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Oasis Songs: Musings from Rav D
Friday, July 2, 2021 / 22 Tammuz 5781

Summary: This week’s Oasis Songs is a reflection on how geography shapes us, with an emphasis on Oregon and the wilderness our ancestors traversed.

Reading Time: Two minutes

After college, I lived in New Mexico for a few years. Two friends were from “The Land of Enchantment” and on previous visits I had fallen in love with the high desert terrain, rugged beauty, and the “Three Nations” (Indian, Chicano and Gringo as they were called in those days; clearly the vocabulary has changed) whose stories together created a rich cultural milieu.

A mountain desert identity was forged in me during those years, which had created a hunger to visit eastern Oregon and the Snake River in Hell’s Canyon on the Idaho-Oregon border. This June, Amitai and I filled those passions. While we camped and hiked, we also drove long distances through immense empty spaces, the sort of emptiness which gives the imagination permission to fill in the barren contours of mountains and plains.

What I discovered on my return is how many lifelong Oregonians have not ventured into the far reaches of our state. When I told congregants and Portlanders about where we had been, again and again I heard from deep-rooted members of the community how they had never explored the very different landscapes—and soulscapes—of our home.

For Jewish Oregonians, this loss has an additional dimension. We are the forebears of a wilderness people. Our great national stories arose not just in the urban centers of Egypt where we experienced slavery, but also in the vacant stretches where our freedom was forged, and a set of shared values and goals was developed.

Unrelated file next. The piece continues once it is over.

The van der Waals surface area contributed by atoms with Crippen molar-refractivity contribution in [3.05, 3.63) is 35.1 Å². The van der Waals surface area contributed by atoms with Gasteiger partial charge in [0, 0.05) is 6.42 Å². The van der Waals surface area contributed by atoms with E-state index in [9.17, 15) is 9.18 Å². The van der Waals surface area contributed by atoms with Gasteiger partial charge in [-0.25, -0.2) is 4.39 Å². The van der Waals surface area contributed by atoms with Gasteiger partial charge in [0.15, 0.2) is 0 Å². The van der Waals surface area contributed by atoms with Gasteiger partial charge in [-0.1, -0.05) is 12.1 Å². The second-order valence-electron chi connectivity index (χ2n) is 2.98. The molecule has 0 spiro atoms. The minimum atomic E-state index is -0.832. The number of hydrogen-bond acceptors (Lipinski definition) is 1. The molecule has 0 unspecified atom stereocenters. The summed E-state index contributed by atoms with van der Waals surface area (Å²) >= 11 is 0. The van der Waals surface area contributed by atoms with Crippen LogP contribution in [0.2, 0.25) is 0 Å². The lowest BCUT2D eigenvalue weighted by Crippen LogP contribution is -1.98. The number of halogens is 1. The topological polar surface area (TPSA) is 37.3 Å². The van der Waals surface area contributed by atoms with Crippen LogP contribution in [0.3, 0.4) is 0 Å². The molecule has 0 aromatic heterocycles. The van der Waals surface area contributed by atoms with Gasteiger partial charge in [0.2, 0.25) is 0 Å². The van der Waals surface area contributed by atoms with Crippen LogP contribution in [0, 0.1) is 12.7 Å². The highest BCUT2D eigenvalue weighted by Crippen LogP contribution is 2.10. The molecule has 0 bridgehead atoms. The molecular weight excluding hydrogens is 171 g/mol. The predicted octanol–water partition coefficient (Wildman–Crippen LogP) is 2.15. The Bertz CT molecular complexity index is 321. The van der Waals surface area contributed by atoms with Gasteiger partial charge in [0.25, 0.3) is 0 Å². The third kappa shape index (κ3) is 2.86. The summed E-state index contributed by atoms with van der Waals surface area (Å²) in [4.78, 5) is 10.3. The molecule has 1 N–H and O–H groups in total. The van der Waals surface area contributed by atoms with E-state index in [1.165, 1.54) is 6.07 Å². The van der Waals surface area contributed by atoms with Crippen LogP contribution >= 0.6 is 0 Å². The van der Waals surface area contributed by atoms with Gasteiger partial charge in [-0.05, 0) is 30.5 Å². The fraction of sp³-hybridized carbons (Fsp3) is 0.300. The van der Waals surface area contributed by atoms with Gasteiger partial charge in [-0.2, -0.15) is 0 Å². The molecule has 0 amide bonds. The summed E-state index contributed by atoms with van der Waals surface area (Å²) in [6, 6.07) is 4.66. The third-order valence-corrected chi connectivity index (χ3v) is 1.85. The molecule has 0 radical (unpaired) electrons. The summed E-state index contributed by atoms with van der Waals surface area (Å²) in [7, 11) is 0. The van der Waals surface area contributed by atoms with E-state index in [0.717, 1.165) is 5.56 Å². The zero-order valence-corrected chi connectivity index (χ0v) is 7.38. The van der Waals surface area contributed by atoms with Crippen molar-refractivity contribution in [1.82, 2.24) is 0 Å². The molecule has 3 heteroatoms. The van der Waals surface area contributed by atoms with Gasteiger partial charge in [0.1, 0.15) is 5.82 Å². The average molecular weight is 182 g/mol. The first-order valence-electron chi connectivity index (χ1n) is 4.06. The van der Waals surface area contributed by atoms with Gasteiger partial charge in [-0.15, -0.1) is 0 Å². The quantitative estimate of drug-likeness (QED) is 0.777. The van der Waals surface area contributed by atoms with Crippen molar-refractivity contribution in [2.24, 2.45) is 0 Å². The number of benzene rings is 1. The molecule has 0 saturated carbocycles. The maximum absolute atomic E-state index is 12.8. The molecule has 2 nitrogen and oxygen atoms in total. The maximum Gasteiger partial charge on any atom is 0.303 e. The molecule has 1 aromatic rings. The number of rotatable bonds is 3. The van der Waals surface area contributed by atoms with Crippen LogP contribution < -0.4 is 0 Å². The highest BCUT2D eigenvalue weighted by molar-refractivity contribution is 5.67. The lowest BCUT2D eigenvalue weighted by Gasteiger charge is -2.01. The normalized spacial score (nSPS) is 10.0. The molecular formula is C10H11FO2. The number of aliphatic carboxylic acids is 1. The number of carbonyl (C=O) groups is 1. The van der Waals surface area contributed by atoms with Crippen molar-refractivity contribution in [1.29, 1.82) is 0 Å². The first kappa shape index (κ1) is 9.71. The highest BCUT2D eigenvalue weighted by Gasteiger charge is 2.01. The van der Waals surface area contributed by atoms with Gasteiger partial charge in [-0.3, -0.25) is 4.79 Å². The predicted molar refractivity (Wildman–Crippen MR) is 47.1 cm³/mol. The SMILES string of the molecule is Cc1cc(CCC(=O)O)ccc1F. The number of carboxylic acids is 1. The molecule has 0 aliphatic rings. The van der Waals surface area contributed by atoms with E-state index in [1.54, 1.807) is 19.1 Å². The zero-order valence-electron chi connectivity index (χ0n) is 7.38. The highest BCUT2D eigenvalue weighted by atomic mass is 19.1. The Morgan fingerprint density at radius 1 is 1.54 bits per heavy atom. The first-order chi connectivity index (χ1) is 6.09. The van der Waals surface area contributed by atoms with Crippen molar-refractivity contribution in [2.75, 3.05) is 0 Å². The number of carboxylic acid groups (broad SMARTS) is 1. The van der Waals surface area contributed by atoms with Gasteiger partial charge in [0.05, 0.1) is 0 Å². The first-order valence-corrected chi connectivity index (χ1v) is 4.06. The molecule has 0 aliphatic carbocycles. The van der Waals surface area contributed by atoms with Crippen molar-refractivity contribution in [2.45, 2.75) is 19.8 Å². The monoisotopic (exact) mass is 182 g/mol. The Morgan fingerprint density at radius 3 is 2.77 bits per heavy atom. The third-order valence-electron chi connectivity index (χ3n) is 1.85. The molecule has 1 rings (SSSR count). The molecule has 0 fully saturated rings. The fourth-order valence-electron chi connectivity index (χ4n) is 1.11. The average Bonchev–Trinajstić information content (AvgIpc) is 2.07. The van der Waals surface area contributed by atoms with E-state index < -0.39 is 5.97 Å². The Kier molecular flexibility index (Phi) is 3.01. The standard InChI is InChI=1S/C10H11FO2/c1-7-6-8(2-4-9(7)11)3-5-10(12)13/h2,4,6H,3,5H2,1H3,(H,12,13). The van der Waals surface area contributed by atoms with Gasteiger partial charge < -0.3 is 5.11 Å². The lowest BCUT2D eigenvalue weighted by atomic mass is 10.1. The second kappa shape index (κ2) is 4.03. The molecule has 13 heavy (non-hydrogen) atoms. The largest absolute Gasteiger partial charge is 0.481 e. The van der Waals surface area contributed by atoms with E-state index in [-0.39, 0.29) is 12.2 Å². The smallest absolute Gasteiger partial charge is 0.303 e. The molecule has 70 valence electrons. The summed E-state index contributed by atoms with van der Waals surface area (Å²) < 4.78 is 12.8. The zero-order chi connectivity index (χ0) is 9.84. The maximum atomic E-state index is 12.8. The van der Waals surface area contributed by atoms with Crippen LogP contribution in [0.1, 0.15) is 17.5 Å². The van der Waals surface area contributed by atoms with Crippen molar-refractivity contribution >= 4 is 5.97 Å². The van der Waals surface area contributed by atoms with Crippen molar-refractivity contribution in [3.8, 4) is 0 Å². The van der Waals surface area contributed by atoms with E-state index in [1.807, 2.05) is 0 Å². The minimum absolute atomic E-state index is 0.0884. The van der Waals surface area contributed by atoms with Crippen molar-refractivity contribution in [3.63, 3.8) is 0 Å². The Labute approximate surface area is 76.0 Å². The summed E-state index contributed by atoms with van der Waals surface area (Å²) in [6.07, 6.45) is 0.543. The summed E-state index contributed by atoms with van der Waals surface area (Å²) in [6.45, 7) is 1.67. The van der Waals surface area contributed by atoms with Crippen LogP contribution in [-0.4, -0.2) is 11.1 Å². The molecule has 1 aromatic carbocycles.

Oregon knows from wine—and grapes are grown all over the state. Anyone who has developed an interest in vinology appreciates how terroir, or geography, shapes the spirit of a wine. Mineral soil, traverse winds, or an absence of surface water that makes the roots stretch deep—all these impact a wine’s character.

Humans aren’t much different. We speak of nature and nurture as determinants in our personalities. Human geography tries to mine the connections between human settlement, landscape, and culture. I don’t believe that Abraham or Moses would have been able to generate their radical insights in the middle of bustling cities. The vast quiet of Oregon’s eastern stretches also lets you hear things that otherwise are drowned in static.

Included here are some images from our time away. I hope they arouse in you a sense of wonder for our beautiful state, while sparking your own imagination to drift on the undulations of hill, sky, and water. As we celebrate the 4th of July and its promise of political freedom, may you also experience the restorative freedom of imagination.

Shabbat shalom,

Rav D

Shabbat Table Talk

  1. Which landscapes do you feel particularly connected to?
  2. Have different places impacted the way you feel or think?
  3. Do you have a connection to desert or wilderness?

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